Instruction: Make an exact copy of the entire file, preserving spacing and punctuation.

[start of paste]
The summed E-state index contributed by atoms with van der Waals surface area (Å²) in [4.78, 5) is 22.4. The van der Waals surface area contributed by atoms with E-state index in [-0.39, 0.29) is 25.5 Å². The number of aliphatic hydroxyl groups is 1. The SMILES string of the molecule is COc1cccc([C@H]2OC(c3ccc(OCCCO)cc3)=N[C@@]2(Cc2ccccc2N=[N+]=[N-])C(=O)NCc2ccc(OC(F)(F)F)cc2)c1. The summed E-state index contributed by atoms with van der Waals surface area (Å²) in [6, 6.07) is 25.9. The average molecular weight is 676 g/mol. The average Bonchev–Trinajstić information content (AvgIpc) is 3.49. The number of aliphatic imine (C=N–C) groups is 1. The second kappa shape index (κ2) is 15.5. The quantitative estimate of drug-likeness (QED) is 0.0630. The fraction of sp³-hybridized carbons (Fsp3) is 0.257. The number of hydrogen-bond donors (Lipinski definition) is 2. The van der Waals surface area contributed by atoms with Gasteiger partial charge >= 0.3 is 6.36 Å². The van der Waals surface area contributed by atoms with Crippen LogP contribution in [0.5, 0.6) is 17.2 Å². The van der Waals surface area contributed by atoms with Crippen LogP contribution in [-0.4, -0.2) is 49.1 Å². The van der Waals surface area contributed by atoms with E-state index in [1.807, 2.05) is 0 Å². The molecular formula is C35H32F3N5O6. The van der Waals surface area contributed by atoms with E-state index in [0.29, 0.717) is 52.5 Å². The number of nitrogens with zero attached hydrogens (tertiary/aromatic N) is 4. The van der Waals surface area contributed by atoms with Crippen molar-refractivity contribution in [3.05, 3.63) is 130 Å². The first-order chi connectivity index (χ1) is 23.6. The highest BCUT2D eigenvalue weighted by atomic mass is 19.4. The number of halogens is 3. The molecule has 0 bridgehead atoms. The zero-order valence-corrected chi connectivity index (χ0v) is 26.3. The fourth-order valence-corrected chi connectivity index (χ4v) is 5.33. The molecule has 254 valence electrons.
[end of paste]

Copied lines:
The summed E-state index contributed by atoms with van der Waals surface area (Å²) in [4.78, 5) is 22.4. The van der Waals surface area contributed by atoms with E-state index in [-0.39, 0.29) is 25.5 Å². The number of aliphatic hydroxyl groups is 1. The SMILES string of the molecule is COc1cccc([C@H]2OC(c3ccc(OCCCO)cc3)=N[C@@]2(Cc2ccccc2N=[N+]=[N-])C(=O)NCc2ccc(OC(F)(F)F)cc2)c1. The summed E-state index contributed by atoms with van der Waals surface area (Å²) in [6, 6.07) is 25.9. The average molecular weight is 676 g/mol. The average Bonchev–Trinajstić information content (AvgIpc) is 3.49. The number of aliphatic imine (C=N–C) groups is 1. The second kappa shape index (κ2) is 15.5. The quantitative estimate of drug-likeness (QED) is 0.0630. The fraction of sp³-hybridized carbons (Fsp3) is 0.257. The number of hydrogen-bond donors (Lipinski definition) is 2. The van der Waals surface area contributed by atoms with Gasteiger partial charge >= 0.3 is 6.36 Å². The van der Waals surface area contributed by atoms with Crippen LogP contribution in [0.5, 0.6) is 17.2 Å². The van der Waals surface area contributed by atoms with Crippen LogP contribution in [-0.4, -0.2) is 49.1 Å². The van der Waals surface area contributed by atoms with E-state index in [1.807, 2.05) is 0 Å². The molecular formula is C35H32F3N5O6. The van der Waals surface area contributed by atoms with E-state index in [0.29, 0.717) is 52.5 Å². The number of nitrogens with zero attached hydrogens (tertiary/aromatic N) is 4. The van der Waals surface area contributed by atoms with Crippen molar-refractivity contribution in [3.05, 3.63) is 130 Å². The first-order chi connectivity index (χ1) is 23.6. The highest BCUT2D eigenvalue weighted by atomic mass is 19.4. The number of halogens is 3. The molecule has 0 bridgehead atoms. The zero-order valence-corrected chi connectivity index (χ0v) is 26.3. The fourth-order valence-corrected chi connectivity index (χ4v) is 5.33. The molecule has 254 valence electrons.